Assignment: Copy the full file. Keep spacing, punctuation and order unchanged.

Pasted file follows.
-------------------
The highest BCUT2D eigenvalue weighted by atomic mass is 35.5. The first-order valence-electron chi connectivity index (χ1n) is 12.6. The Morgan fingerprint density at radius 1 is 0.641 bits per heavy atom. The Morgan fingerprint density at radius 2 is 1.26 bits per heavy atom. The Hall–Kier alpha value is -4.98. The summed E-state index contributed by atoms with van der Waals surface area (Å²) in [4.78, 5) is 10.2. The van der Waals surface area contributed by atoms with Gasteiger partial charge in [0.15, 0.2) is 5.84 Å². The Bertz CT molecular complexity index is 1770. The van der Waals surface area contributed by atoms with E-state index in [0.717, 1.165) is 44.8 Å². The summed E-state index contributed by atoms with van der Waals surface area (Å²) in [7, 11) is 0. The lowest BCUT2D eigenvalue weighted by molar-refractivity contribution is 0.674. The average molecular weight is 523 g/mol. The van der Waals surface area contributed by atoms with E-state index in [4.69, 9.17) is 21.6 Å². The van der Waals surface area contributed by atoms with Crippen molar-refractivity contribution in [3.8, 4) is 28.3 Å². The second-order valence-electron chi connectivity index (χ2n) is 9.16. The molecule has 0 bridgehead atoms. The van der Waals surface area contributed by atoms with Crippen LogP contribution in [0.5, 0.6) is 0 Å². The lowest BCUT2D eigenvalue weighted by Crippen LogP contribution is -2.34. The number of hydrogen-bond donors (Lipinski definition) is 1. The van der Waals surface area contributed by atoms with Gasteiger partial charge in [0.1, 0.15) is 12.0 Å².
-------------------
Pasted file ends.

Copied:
The highest BCUT2D eigenvalue weighted by atomic mass is 35.5. The first-order valence-electron chi connectivity index (χ1n) is 12.6. The Morgan fingerprint density at radius 1 is 0.641 bits per heavy atom. The Morgan fingerprint density at radius 2 is 1.26 bits per heavy atom. The Hall–Kier alpha value is -4.98. The summed E-state index contributed by atoms with van der Waals surface area (Å²) in [4.78, 5) is 10.2. The van der Waals surface area contributed by atoms with Gasteiger partial charge in [0.15, 0.2) is 5.84 Å². The Bertz CT molecular complexity index is 1770. The van der Waals surface area contributed by atoms with E-state index in [0.717, 1.165) is 44.8 Å². The summed E-state index contributed by atoms with van der Waals surface area (Å²) in [7, 11) is 0. The lowest BCUT2D eigenvalue weighted by molar-refractivity contribution is 0.674. The average molecular weight is 523 g/mol. The van der Waals surface area contributed by atoms with E-state index in [4.69, 9.17) is 21.6 Å². The van der Waals surface area contributed by atoms with Crippen molar-refractivity contribution in [3.8, 4) is 28.3 Å². The second-order valence-electron chi connectivity index (χ2n) is 9.16. The molecule has 0 bridgehead atoms. The van der Waals surface area contributed by atoms with Crippen LogP contribution in [0.5, 0.6) is 0 Å². The lowest BCUT2D eigenvalue weighted by Crippen LogP contribution is -2.34. The number of hydrogen-bond donors (Lipinski definition) is 1. The van der Waals surface area contributed by atoms with Gasteiger partial charge in [0.1, 0.15) is 12.0 Å².